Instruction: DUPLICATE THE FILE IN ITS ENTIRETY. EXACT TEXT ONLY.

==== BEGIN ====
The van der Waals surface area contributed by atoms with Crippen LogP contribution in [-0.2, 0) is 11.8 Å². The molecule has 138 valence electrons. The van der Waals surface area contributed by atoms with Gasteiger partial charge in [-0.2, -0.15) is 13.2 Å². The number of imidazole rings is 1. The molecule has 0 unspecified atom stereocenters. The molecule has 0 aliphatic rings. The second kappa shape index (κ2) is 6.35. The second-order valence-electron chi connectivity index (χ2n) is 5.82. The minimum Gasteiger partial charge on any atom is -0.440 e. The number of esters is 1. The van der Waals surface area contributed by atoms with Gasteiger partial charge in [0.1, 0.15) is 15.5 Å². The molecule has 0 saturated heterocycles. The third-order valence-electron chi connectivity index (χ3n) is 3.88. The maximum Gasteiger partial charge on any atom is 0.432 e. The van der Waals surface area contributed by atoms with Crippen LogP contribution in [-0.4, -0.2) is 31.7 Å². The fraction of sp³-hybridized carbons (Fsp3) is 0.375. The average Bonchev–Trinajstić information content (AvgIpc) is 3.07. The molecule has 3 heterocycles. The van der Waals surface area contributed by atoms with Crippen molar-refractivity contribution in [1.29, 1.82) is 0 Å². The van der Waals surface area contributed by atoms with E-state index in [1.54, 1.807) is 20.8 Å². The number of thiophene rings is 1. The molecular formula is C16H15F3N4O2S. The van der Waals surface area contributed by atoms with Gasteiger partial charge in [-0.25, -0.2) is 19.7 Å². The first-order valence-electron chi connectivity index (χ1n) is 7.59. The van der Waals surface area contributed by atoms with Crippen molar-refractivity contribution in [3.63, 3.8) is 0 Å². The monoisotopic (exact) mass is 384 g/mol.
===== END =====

The van der Waals surface area contributed by atoms with Crippen LogP contribution in [-0.2, 0) is 11.8 Å². The molecule has 138 valence electrons. The van der Waals surface area contributed by atoms with Gasteiger partial charge in [-0.2, -0.15) is 13.2 Å². The number of imidazole rings is 1. The molecule has 0 unspecified atom stereocenters. The molecule has 0 aliphatic rings. The second kappa shape index (κ2) is 6.35. The second-order valence-electron chi connectivity index (χ2n) is 5.82. The minimum Gasteiger partial charge on any atom is -0.440 e. The number of esters is 1. The van der Waals surface area contributed by atoms with Gasteiger partial charge in [0.1, 0.15) is 15.5 Å². The molecule has 0 saturated heterocycles. The third-order valence-electron chi connectivity index (χ3n) is 3.88. The maximum Gasteiger partial charge on any atom is 0.432 e. The van der Waals surface area contributed by atoms with Crippen LogP contribution in [-0.4, -0.2) is 31.7 Å². The fraction of sp³-hybridized carbons (Fsp3) is 0.375. The average Bonchev–Trinajstić information content (AvgIpc) is 3.07. The molecule has 3 heterocycles. The van der Waals surface area contributed by atoms with Crippen molar-refractivity contribution in [1.29, 1.82) is 0 Å². The van der Waals surface area contributed by atoms with E-state index in [1.54, 1.807) is 20.8 Å². The number of thiophene rings is 1. The molecular formula is C16H15F3N4O2S. The van der Waals surface area contributed by atoms with Gasteiger partial charge in [-0.25, -0.2) is 19.7 Å². The first-order valence-electron chi connectivity index (χ1n) is 7.59. The van der Waals surface area contributed by atoms with Crippen molar-refractivity contribution in [3.63, 3.8) is 0 Å². The monoisotopic (exact) mass is 384 g/mol.